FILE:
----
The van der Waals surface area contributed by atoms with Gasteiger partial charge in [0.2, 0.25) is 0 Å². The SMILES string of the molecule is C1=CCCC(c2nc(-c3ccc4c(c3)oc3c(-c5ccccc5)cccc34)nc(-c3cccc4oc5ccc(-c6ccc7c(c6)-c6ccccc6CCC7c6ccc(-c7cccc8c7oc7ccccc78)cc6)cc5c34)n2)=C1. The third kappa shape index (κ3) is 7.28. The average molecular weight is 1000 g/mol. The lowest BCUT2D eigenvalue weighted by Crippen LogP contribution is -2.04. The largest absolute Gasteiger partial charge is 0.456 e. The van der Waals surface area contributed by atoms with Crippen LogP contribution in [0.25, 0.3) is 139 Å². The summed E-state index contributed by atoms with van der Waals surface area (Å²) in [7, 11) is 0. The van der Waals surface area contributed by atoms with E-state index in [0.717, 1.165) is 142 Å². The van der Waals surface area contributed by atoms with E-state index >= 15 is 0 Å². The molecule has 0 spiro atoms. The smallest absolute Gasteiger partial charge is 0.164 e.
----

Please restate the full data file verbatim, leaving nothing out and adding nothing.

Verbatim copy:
The van der Waals surface area contributed by atoms with Gasteiger partial charge in [0.2, 0.25) is 0 Å². The SMILES string of the molecule is C1=CCCC(c2nc(-c3ccc4c(c3)oc3c(-c5ccccc5)cccc34)nc(-c3cccc4oc5ccc(-c6ccc7c(c6)-c6ccccc6CCC7c6ccc(-c7cccc8c7oc7ccccc78)cc6)cc5c34)n2)=C1. The third kappa shape index (κ3) is 7.28. The average molecular weight is 1000 g/mol. The lowest BCUT2D eigenvalue weighted by Crippen LogP contribution is -2.04. The largest absolute Gasteiger partial charge is 0.456 e. The van der Waals surface area contributed by atoms with Crippen LogP contribution in [0.25, 0.3) is 139 Å². The summed E-state index contributed by atoms with van der Waals surface area (Å²) in [7, 11) is 0. The van der Waals surface area contributed by atoms with E-state index in [0.717, 1.165) is 142 Å². The van der Waals surface area contributed by atoms with E-state index >= 15 is 0 Å². The molecule has 0 spiro atoms. The smallest absolute Gasteiger partial charge is 0.164 e.